Assignment # 5: Describe a Process
Compose one or more paragraphs within which you describe one or more processes important to an understanding of your topic. My topic is Stem cell research.
When using outside sources, SEE THE “APA TAB” IN THE COURSE FOR DOCUMENTATION GUIDELINES.
FOLLOW THE MODEL and examples given, and be sure to refer to your evaluation guide/ rubric for where you will earn or lose points.
Other experiments are performed on animals to test the effectiveness of new drugs and medical procedures. For example, animals are infected with various viruses, they are implanted with cancers, artificial hearts and kidneys, or they are surgically altered so that the diseases or medical procedures can be studied in more detail. As Peter Singer reports in Animal Liberation (2006), Robert J. White of the Cleveland Metropolitan General Hospital is the perfect example of the scientist who thinks of a laboratory animal as a tool for research (pg. 37). Studying the human brain, White experiments on the decapitated heads of monkeys that are alive in fluid (pg. 75). While Whites studies may sound bizarre, they are but one example of biomedical research employing animals as subjects.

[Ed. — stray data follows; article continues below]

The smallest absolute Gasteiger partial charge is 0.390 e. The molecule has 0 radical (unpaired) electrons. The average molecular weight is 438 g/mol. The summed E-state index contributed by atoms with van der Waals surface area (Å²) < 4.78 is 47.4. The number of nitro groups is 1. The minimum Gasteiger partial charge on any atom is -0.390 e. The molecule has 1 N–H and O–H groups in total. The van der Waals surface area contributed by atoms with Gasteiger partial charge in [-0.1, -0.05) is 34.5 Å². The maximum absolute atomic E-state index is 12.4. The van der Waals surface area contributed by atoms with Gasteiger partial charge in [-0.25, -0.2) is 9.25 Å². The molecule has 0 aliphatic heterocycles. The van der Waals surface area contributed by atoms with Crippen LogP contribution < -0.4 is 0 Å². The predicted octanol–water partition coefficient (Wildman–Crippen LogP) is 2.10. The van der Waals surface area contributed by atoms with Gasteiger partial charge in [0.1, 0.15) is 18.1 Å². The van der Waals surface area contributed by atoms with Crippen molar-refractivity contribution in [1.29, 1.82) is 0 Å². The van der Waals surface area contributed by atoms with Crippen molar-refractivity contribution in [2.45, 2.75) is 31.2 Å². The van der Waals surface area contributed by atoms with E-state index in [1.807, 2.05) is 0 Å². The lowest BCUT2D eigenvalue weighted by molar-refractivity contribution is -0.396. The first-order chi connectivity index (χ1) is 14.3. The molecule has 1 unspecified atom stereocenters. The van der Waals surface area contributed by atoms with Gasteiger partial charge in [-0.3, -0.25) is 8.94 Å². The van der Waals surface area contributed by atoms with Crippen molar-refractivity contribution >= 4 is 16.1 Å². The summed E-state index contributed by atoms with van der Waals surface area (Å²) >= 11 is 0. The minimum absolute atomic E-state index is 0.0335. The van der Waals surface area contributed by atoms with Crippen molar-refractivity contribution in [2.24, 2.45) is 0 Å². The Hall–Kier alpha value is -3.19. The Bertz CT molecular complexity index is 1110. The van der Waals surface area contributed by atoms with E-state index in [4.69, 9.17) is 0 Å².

Scientists have come up with ways to increase plant production, extend shelf life, and make food more nutritious through genetically modifying organisms. In 2015, Chelsea Powell, and Anna Maurer, from Harvard University, created a flow chart about the most common ways that GMO plants are made and explains it through easy to follow pictures and notes. They describe GMO production as a process that starts out simple enough and that begins with the question: what do I want from this plant? Once scientists come up with an answer, they look into nature to find a trait that exists in that species of plants. It may take a while, but once the plant with the desired trait is found, scientists will look at its DNA and isolate the trait they want. It is then compared to the DNA of other plants in the same species so they can find out where the DNA of one plant can fit into the DNA of another. The desired DNA is then cut from the strand and is inserted into the other plant. This can happen by either shooting the genes into the plant directly, or through using bacteria and enzymes to alter the modified plant, which has a more successful rate of integration than directly inserting a gene. With luck, the foreign DNA is absorbed into the DNA of the seeds and a plant will grow. It may take several tries to get a plant to grow after the genetic modification, and even then, the plant may not have the traits that were desired in the first place. At that point, the process begins anew, until the desired effects are grown (para. 3). It may seem like an over complicated method of seed production, especially when basic plant seeds are readily available and cheap, but these new seeds have the potential to bring more nutritious food production to the most desolate of places.